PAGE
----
A large out of control Chinese rocket is likely to re-enter the earth’s atmosphere on 9 May, according to Gad Al-Qadi, President of Egypt’s National Institute for Astronomical and Geophysical Research.
Speaking on Wednesday, Al-Qadi added that the rocket’s exact entry point into the earth’s atmosphere cannot be pinpointed until within hours of the expected re-entry.
Susan Samuel, Associate Professor at the National Institute for Astronomical Research’s Department of Sun and Space Research, said that China launched its first module for the Tianhe space station on 28 April.
She confirmed the 30-metre high core of the Long March 5B rocket launched the “Heavenly Harmony” unmanned core module into a low Earth orbit from Wenchang in China’s Hainan province.
The Long March 5B rocket entered a temporary orbit, setting the stage for one of the largest ever uncontrolled re-entries. Some experts fear the 22.5 tonne rocket could land on an inhabited area.
On Tuesday, the core was said to be orbiting earth about every 90 minutes, at a speed of about 27,600km/h and an altitude of over 300km.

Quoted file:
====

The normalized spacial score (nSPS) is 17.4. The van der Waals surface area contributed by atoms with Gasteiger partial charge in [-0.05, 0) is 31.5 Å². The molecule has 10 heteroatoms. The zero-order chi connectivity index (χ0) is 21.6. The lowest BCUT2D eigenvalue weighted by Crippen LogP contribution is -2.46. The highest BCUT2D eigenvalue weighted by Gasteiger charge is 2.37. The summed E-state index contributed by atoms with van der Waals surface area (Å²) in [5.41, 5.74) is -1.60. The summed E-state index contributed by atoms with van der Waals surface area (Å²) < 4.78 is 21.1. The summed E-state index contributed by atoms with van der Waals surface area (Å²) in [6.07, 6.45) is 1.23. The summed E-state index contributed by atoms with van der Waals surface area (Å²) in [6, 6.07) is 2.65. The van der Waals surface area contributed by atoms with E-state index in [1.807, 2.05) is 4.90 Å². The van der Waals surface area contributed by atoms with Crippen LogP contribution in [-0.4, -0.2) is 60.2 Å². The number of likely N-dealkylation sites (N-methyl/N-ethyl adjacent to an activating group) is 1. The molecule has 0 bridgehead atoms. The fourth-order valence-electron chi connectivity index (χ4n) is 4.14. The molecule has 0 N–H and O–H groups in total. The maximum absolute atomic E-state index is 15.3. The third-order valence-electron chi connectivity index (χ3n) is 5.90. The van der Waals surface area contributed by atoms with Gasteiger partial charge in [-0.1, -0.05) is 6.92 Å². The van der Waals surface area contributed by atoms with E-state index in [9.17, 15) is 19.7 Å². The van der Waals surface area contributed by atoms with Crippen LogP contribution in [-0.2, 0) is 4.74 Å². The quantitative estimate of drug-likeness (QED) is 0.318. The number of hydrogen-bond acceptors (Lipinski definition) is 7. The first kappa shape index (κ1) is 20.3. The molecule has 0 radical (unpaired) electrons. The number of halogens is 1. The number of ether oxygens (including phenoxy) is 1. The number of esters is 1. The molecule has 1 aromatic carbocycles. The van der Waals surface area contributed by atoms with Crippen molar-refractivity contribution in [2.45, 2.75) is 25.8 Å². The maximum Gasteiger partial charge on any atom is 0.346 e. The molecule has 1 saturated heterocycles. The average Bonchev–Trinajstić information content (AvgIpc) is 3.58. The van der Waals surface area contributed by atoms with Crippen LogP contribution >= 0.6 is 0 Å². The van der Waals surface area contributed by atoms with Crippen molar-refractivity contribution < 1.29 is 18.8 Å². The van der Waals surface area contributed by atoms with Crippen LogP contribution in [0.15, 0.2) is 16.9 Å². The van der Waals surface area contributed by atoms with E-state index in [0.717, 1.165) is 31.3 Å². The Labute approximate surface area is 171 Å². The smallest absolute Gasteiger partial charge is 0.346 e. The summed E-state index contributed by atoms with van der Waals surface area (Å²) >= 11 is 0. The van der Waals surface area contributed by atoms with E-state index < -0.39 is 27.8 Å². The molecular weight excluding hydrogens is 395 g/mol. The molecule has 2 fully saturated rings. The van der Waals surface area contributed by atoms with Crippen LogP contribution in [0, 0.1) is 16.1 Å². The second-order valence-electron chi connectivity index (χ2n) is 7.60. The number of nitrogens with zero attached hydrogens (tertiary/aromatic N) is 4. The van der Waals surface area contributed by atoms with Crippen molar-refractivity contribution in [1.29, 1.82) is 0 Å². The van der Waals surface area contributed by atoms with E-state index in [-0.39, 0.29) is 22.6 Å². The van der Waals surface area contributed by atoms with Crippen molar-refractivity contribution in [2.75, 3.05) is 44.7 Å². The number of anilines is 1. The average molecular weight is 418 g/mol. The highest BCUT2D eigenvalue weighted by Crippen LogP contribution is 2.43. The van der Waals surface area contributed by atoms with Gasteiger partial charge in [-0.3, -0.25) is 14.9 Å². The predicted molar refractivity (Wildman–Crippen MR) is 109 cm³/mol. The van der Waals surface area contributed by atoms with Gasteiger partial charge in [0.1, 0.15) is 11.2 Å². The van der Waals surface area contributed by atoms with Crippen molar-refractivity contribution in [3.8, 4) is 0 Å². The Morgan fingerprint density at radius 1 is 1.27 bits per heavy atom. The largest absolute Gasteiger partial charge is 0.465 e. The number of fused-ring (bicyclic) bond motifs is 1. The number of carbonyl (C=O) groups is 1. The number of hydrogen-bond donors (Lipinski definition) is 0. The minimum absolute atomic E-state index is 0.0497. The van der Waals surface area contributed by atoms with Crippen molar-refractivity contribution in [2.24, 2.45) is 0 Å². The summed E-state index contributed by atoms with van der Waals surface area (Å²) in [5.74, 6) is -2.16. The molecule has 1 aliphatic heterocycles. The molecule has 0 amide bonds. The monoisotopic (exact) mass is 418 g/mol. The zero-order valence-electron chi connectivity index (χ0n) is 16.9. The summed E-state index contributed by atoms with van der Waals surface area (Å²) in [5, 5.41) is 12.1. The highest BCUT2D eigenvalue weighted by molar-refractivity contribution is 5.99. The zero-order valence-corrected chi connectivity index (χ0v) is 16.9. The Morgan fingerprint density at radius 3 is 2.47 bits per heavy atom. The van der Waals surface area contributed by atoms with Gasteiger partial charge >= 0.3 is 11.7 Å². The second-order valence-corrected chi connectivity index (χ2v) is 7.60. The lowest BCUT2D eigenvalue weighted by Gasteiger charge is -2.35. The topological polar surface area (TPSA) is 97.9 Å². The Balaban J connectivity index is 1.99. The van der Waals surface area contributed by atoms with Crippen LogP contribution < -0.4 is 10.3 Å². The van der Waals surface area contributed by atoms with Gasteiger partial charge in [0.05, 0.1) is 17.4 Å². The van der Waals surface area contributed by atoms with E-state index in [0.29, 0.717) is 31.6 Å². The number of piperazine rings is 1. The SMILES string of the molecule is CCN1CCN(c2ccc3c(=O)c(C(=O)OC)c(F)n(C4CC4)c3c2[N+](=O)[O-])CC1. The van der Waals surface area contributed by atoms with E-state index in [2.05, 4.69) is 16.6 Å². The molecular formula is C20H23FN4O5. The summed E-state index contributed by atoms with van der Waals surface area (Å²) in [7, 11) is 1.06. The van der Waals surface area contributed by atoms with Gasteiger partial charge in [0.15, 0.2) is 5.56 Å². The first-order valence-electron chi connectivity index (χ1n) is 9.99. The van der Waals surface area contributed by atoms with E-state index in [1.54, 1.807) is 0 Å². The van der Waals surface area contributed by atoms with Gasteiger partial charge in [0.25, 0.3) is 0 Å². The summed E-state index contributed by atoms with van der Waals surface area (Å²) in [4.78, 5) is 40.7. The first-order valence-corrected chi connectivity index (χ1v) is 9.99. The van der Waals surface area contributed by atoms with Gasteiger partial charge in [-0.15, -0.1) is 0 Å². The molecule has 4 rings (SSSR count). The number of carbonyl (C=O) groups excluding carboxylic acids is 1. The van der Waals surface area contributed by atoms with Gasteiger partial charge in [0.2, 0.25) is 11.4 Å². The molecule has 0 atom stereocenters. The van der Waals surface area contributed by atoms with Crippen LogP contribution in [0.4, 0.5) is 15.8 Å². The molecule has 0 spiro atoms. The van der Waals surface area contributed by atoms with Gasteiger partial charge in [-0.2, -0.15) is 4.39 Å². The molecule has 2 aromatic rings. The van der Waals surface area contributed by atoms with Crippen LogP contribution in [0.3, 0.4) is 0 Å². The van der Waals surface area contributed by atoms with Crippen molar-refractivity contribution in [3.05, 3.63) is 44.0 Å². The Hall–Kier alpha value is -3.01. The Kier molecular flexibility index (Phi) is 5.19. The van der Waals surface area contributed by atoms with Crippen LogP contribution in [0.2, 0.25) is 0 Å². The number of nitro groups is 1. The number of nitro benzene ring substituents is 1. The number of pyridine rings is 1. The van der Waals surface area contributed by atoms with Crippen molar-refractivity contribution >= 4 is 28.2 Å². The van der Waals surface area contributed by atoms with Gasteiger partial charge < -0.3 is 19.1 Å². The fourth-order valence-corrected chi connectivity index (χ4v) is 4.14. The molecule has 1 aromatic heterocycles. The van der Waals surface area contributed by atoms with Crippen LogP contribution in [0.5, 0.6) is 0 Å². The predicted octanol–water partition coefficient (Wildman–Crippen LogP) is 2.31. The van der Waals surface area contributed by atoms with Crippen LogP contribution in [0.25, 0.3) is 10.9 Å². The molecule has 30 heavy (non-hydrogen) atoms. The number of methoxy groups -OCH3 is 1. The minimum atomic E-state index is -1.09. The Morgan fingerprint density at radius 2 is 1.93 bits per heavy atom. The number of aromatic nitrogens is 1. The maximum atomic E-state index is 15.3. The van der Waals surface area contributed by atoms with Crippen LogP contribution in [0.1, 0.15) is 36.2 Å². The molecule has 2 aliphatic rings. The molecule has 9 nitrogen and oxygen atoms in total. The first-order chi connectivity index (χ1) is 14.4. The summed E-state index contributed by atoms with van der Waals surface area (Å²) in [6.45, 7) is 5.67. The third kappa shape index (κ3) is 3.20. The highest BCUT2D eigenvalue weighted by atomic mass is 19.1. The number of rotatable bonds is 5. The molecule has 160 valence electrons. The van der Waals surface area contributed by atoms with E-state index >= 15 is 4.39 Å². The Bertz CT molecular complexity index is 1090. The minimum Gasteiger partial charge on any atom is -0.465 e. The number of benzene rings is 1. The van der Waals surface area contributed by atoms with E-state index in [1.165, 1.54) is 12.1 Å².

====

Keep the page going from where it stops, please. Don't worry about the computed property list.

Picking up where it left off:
Based on its current orbit the rocket is passing over earth as far north as New York, Madrid, and Beijing, and as far south as southern Chile and Wellington, New Zealand, and could make its re-entry at any point within this area.
A source working for China’s manned space programme said most of the debris would probably burn up while entering the atmosphere, as all that remained was little more than an empty shell.
Jonathan McDowell, Astrophysicist at the Astrophysics Center at Harvard University, said that it is impossible to predict where it will land when earth’s atmosphere eventually drags it down. However, the most likely outcome is that it will fall into the sea, as the ocean covers about 71% of the planet.